Evidently, I loved them so much, I had worn them until they could be worn no more. I hadn’t just worn them to look fucking cool, I wore them for sport too. Imagine that… sports shoes being worn. For sports. I know, those days were crazy. But the problem was after months of not so tender loving care, they kicked up a whiff. The only sport they were fit for by the time I started at the leisure centre was ping pong. Pong, geddit?
I cleaned them with baby wipes, sprinkled them with that powder you can get, all to no avail. Even stinking and squeaking they were better than my knackered Pumas. Then I caught two members of staff pretending to hold their noses. If you’re reading this now Gary and… whatever the girls name was. I hope you’re happy. You made the 15 year old me feel very unwelcome. You’re the reason my loft housed more shoes than you’ll ever buy in your lives, you scruffy, shit-haired pair of divs. Gary is probably like Gordon Brittas now anyway so the joke’s on him. Unless he’s dead in which case he and his family have my deepest and most sincere condolences. Although if he sees anyone with smelly trainers in heaven I’d like to think he’ll hold his tongue (his actual one, not the one on his shoes) this time, the nasty little man.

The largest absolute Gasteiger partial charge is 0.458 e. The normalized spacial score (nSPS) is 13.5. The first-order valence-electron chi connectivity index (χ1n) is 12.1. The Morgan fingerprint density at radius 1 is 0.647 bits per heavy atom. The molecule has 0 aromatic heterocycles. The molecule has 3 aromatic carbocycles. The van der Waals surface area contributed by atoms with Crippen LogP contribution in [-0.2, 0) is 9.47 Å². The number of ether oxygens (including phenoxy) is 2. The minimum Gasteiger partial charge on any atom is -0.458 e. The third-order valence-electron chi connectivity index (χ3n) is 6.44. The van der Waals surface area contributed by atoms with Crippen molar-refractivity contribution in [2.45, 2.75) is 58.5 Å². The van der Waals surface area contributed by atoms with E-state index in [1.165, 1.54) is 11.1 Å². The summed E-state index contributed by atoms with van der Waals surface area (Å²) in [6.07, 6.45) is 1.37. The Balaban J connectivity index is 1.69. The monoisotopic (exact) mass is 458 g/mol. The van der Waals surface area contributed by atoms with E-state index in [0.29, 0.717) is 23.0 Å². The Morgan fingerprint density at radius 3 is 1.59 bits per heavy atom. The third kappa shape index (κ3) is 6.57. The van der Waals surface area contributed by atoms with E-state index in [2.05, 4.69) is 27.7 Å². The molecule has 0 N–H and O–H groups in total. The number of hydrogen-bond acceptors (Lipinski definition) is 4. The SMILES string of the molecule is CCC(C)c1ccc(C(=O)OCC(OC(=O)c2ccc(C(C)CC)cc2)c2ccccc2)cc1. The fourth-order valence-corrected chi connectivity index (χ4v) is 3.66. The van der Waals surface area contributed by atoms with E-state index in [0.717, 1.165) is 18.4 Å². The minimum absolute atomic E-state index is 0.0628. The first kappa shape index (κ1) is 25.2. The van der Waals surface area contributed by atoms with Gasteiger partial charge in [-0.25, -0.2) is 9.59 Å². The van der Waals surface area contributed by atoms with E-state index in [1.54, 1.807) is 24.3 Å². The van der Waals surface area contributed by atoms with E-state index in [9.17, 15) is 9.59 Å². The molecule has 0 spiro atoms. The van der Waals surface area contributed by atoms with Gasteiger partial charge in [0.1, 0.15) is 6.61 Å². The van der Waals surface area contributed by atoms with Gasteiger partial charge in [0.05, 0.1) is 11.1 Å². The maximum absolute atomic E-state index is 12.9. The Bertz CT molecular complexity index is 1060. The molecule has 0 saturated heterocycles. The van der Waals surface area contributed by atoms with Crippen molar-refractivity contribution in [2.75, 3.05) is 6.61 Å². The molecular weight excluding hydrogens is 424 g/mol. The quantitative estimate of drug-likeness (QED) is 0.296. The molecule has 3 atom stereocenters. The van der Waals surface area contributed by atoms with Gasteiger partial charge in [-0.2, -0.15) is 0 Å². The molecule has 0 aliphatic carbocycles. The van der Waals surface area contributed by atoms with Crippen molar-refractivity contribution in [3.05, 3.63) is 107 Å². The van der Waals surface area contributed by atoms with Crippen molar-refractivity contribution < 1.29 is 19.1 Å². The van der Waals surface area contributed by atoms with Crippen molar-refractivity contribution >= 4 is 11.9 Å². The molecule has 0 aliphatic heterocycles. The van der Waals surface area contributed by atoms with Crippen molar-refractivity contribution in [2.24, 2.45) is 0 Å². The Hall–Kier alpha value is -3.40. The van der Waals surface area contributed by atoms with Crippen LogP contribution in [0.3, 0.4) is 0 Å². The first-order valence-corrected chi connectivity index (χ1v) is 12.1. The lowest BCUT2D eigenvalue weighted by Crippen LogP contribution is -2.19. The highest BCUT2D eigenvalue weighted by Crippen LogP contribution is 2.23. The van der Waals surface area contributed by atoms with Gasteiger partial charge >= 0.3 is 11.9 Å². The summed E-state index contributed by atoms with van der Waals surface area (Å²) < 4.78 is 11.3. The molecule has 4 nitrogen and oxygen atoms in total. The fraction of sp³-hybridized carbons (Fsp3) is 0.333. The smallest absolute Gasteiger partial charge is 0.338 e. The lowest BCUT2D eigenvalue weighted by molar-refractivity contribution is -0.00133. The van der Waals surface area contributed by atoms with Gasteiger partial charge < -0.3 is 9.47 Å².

Anyway, I’m over it now. No really I am.
I continued to wear my Air Max 93 for some considerable time afterwards. I managed to dispel the smell using a combination of a 40 degree wash and a coating of Lynx Africa.
It wasn’t until the summer of 1995, after a brief spell in retirement where I couldn’t bring myself to throw them away, that they really became unwearable. On my first holiday on my own, aged 16 going on 17, I took them down to Newquay where they once again took up the role of beaters. Although we never called trainers beaters back then, as I said before.
The point of no return for me came when the ‘Air’ bit (or it might have been the ‘Max’? I’ve never been sure) started making a pronounced squeaking sound which punctuated my every step. For a short while I developed a very clever walking technique which meant the squeak only happened once every few steps but I was kidding myself, plus walking with a slight stoop when there’s nothing wrong with isn’t the most powerful look.